Ron Paul, the Republican who has some local liberals swooning because of his antiwar rhetoric and his strong support of individual liberty, arrived in Seattle on September 14 for a bit of speechifying and fundraising.
His midday event, a packed lecture at Seattle University, didn't offer any surprises or new rhetoric. But then again, a major reason people tend to like Paul is that he doesn't surprise. He's had the same libertarian positions forever, and knows that part of his cachet is his consistency—and when your reputation is built on consistency, you rarely need to change your talking points.
So the speech at Seattle University was full of classic Paul: He held forth on the Constitution and tax policy ("The original intent, of course, was never to have an income tax"); on the Constitution and calls for the impeachment of Dick Cheney ("The restoration of respect for the Constitution would do a lot more than attacking one single individual"); and on the Constitution and federal endangered-species protections ("I've been reading the Constitution now and then. I can't find endangered species written in the Constitution").
That last point took on some added significance, however, given that the overlap between antiwar lefties and endangered-species huggers in this area is considerable. Paul quickly added that his comments shouldn't be interpreted as meaning he's opposed to protecting endangered species. "It's the bureaucratic approach versus the free-market approach," he said—and he wants the job of protecting endangered species to be left to the free market.
"Private property owners would do a better job than we would through federal regulations," Paul said.
I'm not sure that's what the environmentally conscious liberals of King County want to hear. But Jeff Jared, Paul's special projects coordinator, told me: "I'm hopeful he's going to kick butt out here. A lot of his message is attractive to liberals." Perhaps, but the question remains whether the parts of Paul's message that are unattractive to liberals—say, leaving the task of protecting endangered species to the cold heart of the free market—will cancel out the attractive parts.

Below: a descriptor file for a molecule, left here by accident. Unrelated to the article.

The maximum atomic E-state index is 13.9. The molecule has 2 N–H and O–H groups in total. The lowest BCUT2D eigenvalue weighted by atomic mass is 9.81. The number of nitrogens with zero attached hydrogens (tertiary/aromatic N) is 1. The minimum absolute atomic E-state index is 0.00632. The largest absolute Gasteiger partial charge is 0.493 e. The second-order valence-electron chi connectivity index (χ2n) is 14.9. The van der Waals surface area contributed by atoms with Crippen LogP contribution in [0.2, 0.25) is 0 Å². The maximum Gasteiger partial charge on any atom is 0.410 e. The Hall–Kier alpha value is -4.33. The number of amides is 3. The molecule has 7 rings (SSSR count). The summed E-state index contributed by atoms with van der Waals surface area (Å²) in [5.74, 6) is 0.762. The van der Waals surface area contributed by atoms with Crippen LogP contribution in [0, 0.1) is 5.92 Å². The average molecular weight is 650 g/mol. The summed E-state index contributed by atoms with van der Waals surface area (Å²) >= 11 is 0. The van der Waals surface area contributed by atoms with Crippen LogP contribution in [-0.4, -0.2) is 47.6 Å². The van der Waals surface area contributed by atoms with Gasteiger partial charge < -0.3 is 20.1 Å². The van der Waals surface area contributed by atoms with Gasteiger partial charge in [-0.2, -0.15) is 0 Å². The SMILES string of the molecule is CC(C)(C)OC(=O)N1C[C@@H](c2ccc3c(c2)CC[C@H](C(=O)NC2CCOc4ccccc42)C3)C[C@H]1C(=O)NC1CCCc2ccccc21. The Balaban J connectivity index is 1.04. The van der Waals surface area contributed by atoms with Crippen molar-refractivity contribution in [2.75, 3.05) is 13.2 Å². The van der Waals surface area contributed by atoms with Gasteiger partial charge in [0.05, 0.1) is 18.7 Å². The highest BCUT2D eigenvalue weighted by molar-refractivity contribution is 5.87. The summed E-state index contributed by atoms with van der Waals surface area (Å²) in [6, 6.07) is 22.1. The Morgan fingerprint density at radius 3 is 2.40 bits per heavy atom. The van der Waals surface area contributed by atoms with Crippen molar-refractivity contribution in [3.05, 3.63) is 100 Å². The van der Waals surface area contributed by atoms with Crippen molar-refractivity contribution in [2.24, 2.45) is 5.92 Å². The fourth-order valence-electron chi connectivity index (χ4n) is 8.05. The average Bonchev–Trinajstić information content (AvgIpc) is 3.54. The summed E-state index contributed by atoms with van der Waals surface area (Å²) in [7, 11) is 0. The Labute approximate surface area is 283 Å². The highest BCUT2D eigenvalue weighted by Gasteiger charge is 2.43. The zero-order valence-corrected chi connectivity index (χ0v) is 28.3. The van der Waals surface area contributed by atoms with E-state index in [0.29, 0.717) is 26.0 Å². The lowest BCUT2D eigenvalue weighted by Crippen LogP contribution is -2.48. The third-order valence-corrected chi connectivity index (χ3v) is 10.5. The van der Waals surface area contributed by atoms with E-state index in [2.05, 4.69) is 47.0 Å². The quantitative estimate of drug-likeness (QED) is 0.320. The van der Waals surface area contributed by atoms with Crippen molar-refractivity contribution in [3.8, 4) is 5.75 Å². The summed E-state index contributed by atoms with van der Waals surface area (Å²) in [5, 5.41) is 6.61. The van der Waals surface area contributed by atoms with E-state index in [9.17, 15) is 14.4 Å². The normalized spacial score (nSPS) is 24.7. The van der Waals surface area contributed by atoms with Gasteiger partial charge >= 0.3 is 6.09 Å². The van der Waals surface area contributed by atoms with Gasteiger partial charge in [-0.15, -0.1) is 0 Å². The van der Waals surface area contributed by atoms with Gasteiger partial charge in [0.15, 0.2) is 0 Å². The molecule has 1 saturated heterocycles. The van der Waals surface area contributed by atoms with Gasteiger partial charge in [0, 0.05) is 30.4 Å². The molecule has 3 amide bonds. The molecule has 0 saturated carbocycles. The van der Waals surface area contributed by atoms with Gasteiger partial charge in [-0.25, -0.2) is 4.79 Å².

The free market was kind to Paul, at least, on his visit. Jared told me his candidate was on track to bring in $50,000 to $60,000 from his one-day swing through Seattle, and on September 17, the Paul campaign reported that its four-city tour through the West (Los Angeles, San Francisco, Seattle, and Salt Lake City) had netted a total of $350,000.
Which raises a question: What is Ron Paul, who according to OpenSecrets.org currently has more than $2.3 million in his campaign fund and zero campaign debt, going to do with any excess cash he might end up with in the (very likely) event that he doesn't ultimately win the Republican nomination?
I put the question to Paul's spokesman, Jesse Benton, who replied via e-mail: "It's a moot point. We will spend every penny we raise fighting for the GOP nomination."
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Speaking of possibly moot points: The publication on September 17 of former Federal Reserve chairman Alan Greenspan's new book, The Age of Turbulence: Adventures in a New World, gave long-shot Democratic hopeful Dennis Kucinich an opening he's been waiting for. In his book, Greenspan writes: "I am saddened that it is politically inconvenient to acknowledge what everyone knows: The Iraq war is largely about oil."
To which Kucinich, with his typical mix of credit claiming and exasperation, quickly replied in a statement: "I've been saying that for five years... Now, the former Fed chairman corroborates that I've been right all along."
Well, maybe not. Greenspan quickly clarified. "I was not saying that that's the administration's motive," Greenspan told the Washington Post. "That would have been my motive."
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Continuing on the theme of people who might have been right at the wrong time: Two tracking polls on The Stranger's blog, one conducted in August and one conducted in September, showed noncandidate Al Gore as the top pick of our blog readers when he was included as a choice along with all the declared Democratic presidential candidates.
However, Gore's support has dropped by six points among our blog readers from August to September. A sign that the fascination with a Gore candidacy is wearing off? Could be. Or it could be that more people are becoming satisfied with the current slate of candidates—or that our poll findings (or our blog readers) are unreliable.
Stranger science columnist, Jonathan Golob, asked to weigh in on the matter, concluded that the poll was "statistically significant and utterly meaningless." Look for another significant yet meaningless Stranger tracking poll next month.